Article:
- Owning companies you'd rather not: With market capitalization being a dominant factor, there are a handful of companies in VXC I'd rather not own (i.e. Tesla, Facebook, etc.).
- VXC's holdings are not reflective of global market capitalization: VXC is heavily tilted toward the U.S. (60.5% of the ETF's holdings), and ignores some large international companies that are publicly traded (i.e. Saudi Aramco). 
- Scotia itrade's shortcomings: Charging $10 for buying an ETF, seeing your annual contribution disappear for a couple days, waiting an extra day or more to pay out dividends...all the frustrating parts of being a client of itrade continue to impact this RESP strategy.

The longer the two stock RESP experiment runs, the more I continue to love the simplicity of the strategy. I fully plan to stick to the strategy until my daughter turns 16, at which time the federal and provincial governments will no longer partly match the contribution. The only change I envision is potentially moving away from Scotia itrade given the shortcomings outlined above.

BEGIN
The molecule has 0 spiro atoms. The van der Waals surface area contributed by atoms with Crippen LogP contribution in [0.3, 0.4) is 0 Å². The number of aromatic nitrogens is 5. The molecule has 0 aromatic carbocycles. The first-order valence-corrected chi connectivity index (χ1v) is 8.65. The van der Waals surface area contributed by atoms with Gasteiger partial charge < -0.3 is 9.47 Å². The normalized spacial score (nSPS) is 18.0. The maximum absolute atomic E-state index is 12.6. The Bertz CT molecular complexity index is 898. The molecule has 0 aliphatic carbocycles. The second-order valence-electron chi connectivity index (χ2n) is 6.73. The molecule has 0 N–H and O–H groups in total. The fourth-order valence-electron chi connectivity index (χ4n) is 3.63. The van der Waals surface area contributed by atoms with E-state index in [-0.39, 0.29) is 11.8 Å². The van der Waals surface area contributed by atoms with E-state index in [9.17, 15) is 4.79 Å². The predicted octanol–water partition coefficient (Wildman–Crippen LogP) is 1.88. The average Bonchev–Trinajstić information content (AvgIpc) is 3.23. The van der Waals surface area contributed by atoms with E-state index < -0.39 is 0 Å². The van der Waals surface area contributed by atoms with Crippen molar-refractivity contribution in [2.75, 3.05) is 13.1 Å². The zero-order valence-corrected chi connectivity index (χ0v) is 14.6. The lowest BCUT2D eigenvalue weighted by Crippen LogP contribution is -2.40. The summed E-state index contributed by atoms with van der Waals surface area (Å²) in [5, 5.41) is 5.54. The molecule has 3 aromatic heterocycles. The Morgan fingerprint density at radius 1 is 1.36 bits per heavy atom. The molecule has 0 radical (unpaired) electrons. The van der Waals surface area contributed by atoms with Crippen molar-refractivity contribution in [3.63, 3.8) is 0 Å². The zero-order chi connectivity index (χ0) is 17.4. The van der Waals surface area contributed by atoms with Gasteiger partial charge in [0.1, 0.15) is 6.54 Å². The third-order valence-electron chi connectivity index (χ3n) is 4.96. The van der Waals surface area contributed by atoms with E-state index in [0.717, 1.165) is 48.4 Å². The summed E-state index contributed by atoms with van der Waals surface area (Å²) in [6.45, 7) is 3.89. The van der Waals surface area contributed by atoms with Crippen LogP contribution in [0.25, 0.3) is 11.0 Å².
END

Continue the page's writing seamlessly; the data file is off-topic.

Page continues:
Sunday, February 6, 2022

Water Your Flowers, Not Your Weeds

 "Selling your winners and holding your losers is like cutting the flowers and watering the weeds."
- Peter Lynch

An ongoing theme of my purchases in recent months is adding more to my positions in companies whose shares have increased in value ("winners"). Acknowledging this reality led me to explore the reasons behind this choice. Below are some of the key reasons why I have chosen to follow Peter Lynch's advice.

Accelerate the Compounding Process
Letting the power of compounding work for you by not selling winners early can lead to huge gains. My small October 2013 purchase of Microsoft grew to one of the largest positions in my portfolio. Before adding to this position in December 2021, I simply let the compounding process happen, but didn't accelerate it by adding additional shares. The choice to add to one of my biggest winners seems obvious in hindsight, but felt challenging over eight years given most of the metrics I track never led me to believe Microsoft's stock price would continue to rise.